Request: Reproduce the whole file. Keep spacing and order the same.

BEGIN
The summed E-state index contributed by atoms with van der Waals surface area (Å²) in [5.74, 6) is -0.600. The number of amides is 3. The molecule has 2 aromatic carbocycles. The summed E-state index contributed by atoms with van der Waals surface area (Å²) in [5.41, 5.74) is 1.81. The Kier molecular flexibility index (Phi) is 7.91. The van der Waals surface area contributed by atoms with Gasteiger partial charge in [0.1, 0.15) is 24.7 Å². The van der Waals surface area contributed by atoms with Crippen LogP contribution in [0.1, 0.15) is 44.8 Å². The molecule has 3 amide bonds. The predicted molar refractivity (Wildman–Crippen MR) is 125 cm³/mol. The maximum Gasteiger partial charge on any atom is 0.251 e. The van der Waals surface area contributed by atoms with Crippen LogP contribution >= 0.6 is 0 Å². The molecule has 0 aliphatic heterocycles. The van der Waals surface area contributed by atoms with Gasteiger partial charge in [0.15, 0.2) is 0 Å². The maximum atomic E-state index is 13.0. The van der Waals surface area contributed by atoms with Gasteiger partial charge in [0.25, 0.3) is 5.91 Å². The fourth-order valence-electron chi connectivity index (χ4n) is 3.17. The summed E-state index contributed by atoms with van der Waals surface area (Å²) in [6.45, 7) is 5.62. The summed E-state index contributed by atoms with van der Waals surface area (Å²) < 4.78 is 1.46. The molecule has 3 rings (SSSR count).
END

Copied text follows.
The summed E-state index contributed by atoms with van der Waals surface area (Å²) in [5.74, 6) is -0.600. The number of amides is 3. The molecule has 2 aromatic carbocycles. The summed E-state index contributed by atoms with van der Waals surface area (Å²) in [5.41, 5.74) is 1.81. The Kier molecular flexibility index (Phi) is 7.91. The van der Waals surface area contributed by atoms with Gasteiger partial charge in [0.1, 0.15) is 24.7 Å². The van der Waals surface area contributed by atoms with Crippen LogP contribution in [0.1, 0.15) is 44.8 Å². The molecule has 3 amide bonds. The predicted molar refractivity (Wildman–Crippen MR) is 125 cm³/mol. The maximum Gasteiger partial charge on any atom is 0.251 e. The van der Waals surface area contributed by atoms with Crippen LogP contribution >= 0.6 is 0 Å². The molecule has 0 aliphatic heterocycles. The van der Waals surface area contributed by atoms with Gasteiger partial charge in [0.15, 0.2) is 0 Å². The maximum atomic E-state index is 13.0. The van der Waals surface area contributed by atoms with Gasteiger partial charge in [0.25, 0.3) is 5.91 Å². The fourth-order valence-electron chi connectivity index (χ4n) is 3.17. The summed E-state index contributed by atoms with van der Waals surface area (Å²) in [6.45, 7) is 5.62. The summed E-state index contributed by atoms with van der Waals surface area (Å²) < 4.78 is 1.46. The molecule has 3 rings (SSSR count).